Here’s how the United States can help Iran’s flood recovery

Bourse and Bazaar | Esfandyar Batmanghelidj: Over the last two weeks, Iran has been ravaged by unprecedented floods, resulting in over 60 deaths and the devastation of whole communities. The natural disaster has only added to the the country’s woes, already reeling from an economic crisis brought about in part by the reimposition of the Trump administration’s decision to reimpose secondary sanctions in November 2018. The coincidence of tightening sanctions and a major natural disaster has led for calls for the Trump administration to take steps to ensure that sanctions policies do not unduly interfere with relief efforts. In the aftermath of the 2003 Bam Earthquake, the Bush administration established new licenses to ensure that the program of then-expanding US sanctions would not stymie relief efforts in Iran, which even came to include the dispatch of American search-and-rescue teams. In 2012, the Obama administration took similar steps to ensure financial aid could reach Iran in the aftermath of yet more devastating earthquakes.

So far, the Trump administration has given no indication that it intends issue new licenses to provide legal clarity to those individuals and organizations wishing to provide aid or to support relief efforts in Iran. A brief statement from Secretary of State Pompeo declared that the US “stands ready to assist and contribute to the International Federation of Red Cross and Red Crescent Societies, which would then direct the money through the Iranian Red Crescent for relief.” However, in an indication of the depth of the Trump administration’s sympathies, Pompeo also claimed that “it is the [Iranian regime’s] mismanagement that has led to this disaster.”

Given the administration’s commitment to imposing “maximum pressure” on Iran through an ever-expanding sanctions program, it is highly unlikely that the administration will prove willing to make it easier for American or foreign entities to provide substantial material or financial relief for the recent floods. However, despite the Trump administration’s regrettable political stance, there are still measures that administration should take—with encouragement from Congress—to ensure that Iran is able to more effectively recover from the floods, in particular by enabling preparedness efforts in advance of the next major natural disaster.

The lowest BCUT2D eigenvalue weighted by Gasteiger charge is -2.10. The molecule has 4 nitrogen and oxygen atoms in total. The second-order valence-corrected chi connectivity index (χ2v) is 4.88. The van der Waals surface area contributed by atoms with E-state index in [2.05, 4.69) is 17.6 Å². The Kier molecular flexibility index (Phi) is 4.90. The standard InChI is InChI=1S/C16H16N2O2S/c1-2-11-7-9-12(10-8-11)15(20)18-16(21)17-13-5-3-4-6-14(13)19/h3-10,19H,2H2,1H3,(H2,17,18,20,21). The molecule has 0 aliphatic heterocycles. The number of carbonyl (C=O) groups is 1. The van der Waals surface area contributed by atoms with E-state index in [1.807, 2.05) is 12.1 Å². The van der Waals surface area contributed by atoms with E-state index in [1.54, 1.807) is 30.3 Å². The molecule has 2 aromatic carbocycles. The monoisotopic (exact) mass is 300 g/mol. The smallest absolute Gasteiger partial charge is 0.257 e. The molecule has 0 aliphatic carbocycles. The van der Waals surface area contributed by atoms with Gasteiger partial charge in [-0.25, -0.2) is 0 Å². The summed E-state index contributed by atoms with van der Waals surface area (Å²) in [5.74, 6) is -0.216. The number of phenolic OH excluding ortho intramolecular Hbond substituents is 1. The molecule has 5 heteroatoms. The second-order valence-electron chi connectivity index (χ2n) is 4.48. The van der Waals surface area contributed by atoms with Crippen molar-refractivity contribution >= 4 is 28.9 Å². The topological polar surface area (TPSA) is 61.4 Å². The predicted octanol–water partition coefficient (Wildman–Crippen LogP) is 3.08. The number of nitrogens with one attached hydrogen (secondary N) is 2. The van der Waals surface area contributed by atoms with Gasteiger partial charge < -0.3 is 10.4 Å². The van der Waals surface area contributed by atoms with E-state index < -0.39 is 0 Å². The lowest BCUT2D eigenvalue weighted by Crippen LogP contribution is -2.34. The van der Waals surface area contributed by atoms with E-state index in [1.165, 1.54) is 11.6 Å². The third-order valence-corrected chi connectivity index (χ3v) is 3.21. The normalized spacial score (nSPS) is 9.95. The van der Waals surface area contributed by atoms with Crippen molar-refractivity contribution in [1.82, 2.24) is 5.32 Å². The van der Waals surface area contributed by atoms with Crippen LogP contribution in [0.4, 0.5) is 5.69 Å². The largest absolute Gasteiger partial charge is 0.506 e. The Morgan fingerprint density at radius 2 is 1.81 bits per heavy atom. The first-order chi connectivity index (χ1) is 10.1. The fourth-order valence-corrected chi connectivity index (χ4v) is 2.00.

Iran, like all countries worldwide, is facing new and growing challenges related to both climate change and natural disasters. In addressing these challenges, proactive measures of preparation, prediction, and prevention will always have a greater bearing on the protection of human life and mitigation of destruction than the provision of financial aid for relief efforts in the aftermath of a disaster. But in order to succeed in boosting national preparedness for frequent earthquakes, floods, sandstorms, and heat-waves, Iran urgently needs to upgrade its surveying and monitoring technologies to better model and predict meteorological, hydrological, and geological events.

Acquisition of these technologies has been made significantly more difficult by the recent reimposition of US secondary sanctions, meaning that even if Iran takes on board the difficult lessons of the recent floods, it will be hampered in its ability to adapt. The Trump administration should create a new general license to permit the sale of such surveying and monitoring technologies, which produce nothing more than useful information that can be used to save lives. Over the last decade, Iran has undertaken several systematic reviews of its climate change and disaster readiness. In each instance, the acquisition of better technology has been identified as key a priority for authorities.